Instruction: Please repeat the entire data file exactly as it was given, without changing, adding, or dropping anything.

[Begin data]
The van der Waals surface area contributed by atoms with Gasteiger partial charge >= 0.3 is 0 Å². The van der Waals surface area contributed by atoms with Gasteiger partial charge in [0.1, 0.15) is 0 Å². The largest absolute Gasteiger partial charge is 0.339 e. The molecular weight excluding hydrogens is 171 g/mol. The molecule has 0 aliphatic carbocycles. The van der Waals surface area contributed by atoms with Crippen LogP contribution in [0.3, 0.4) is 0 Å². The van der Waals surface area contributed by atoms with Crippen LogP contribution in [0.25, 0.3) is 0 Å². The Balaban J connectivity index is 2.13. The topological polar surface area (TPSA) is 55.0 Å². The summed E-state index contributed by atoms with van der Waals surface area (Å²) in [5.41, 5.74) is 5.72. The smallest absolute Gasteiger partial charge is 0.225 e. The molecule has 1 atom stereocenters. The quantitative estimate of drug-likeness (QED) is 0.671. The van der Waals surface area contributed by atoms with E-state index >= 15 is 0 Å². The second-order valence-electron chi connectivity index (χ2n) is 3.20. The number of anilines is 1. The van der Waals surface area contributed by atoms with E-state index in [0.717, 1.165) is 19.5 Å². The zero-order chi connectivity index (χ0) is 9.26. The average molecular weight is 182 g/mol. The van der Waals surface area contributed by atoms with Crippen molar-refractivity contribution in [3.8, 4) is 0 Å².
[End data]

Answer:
The van der Waals surface area contributed by atoms with Gasteiger partial charge >= 0.3 is 0 Å². The van der Waals surface area contributed by atoms with Gasteiger partial charge in [0.1, 0.15) is 0 Å². The largest absolute Gasteiger partial charge is 0.339 e. The molecular weight excluding hydrogens is 171 g/mol. The molecule has 0 aliphatic carbocycles. The van der Waals surface area contributed by atoms with Crippen LogP contribution in [0.3, 0.4) is 0 Å². The van der Waals surface area contributed by atoms with Crippen LogP contribution in [0.25, 0.3) is 0 Å². The Balaban J connectivity index is 2.13. The topological polar surface area (TPSA) is 55.0 Å². The summed E-state index contributed by atoms with van der Waals surface area (Å²) in [5.41, 5.74) is 5.72. The smallest absolute Gasteiger partial charge is 0.225 e. The molecule has 1 atom stereocenters. The quantitative estimate of drug-likeness (QED) is 0.671. The van der Waals surface area contributed by atoms with E-state index >= 15 is 0 Å². The second-order valence-electron chi connectivity index (χ2n) is 3.20. The number of anilines is 1. The van der Waals surface area contributed by atoms with E-state index in [0.717, 1.165) is 19.5 Å². The zero-order chi connectivity index (χ0) is 9.26. The average molecular weight is 182 g/mol. The van der Waals surface area contributed by atoms with Crippen molar-refractivity contribution in [3.8, 4) is 0 Å².